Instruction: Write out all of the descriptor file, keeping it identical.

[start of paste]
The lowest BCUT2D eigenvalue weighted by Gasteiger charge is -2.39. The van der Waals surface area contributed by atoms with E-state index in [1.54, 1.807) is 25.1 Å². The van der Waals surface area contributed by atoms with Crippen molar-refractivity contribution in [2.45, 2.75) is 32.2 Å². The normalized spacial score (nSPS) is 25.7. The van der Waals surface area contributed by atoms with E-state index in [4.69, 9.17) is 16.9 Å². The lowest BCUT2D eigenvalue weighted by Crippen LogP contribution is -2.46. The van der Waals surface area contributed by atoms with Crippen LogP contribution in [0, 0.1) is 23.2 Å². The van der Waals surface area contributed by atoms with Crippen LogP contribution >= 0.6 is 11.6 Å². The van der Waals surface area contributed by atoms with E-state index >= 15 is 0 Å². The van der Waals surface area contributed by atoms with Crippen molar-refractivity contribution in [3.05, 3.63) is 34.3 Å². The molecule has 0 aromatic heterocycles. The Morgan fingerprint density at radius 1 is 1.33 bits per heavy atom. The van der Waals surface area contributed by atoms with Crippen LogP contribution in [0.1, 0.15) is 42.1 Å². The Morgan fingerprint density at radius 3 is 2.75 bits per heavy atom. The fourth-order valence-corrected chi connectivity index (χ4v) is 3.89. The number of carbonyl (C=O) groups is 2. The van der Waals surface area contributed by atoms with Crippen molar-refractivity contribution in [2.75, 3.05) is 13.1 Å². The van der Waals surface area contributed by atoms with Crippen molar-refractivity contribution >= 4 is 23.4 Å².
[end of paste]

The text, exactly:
The lowest BCUT2D eigenvalue weighted by Gasteiger charge is -2.39. The van der Waals surface area contributed by atoms with E-state index in [1.54, 1.807) is 25.1 Å². The van der Waals surface area contributed by atoms with Crippen molar-refractivity contribution in [2.45, 2.75) is 32.2 Å². The normalized spacial score (nSPS) is 25.7. The van der Waals surface area contributed by atoms with E-state index in [4.69, 9.17) is 16.9 Å². The lowest BCUT2D eigenvalue weighted by Crippen LogP contribution is -2.46. The van der Waals surface area contributed by atoms with Crippen LogP contribution in [0, 0.1) is 23.2 Å². The van der Waals surface area contributed by atoms with Crippen LogP contribution >= 0.6 is 11.6 Å². The van der Waals surface area contributed by atoms with E-state index >= 15 is 0 Å². The van der Waals surface area contributed by atoms with Crippen molar-refractivity contribution in [3.05, 3.63) is 34.3 Å². The molecule has 0 aromatic heterocycles. The Morgan fingerprint density at radius 1 is 1.33 bits per heavy atom. The van der Waals surface area contributed by atoms with Crippen LogP contribution in [0.1, 0.15) is 42.1 Å². The Morgan fingerprint density at radius 3 is 2.75 bits per heavy atom. The fourth-order valence-corrected chi connectivity index (χ4v) is 3.89. The number of carbonyl (C=O) groups is 2. The van der Waals surface area contributed by atoms with Crippen molar-refractivity contribution in [2.75, 3.05) is 13.1 Å². The van der Waals surface area contributed by atoms with Crippen molar-refractivity contribution >= 4 is 23.4 Å².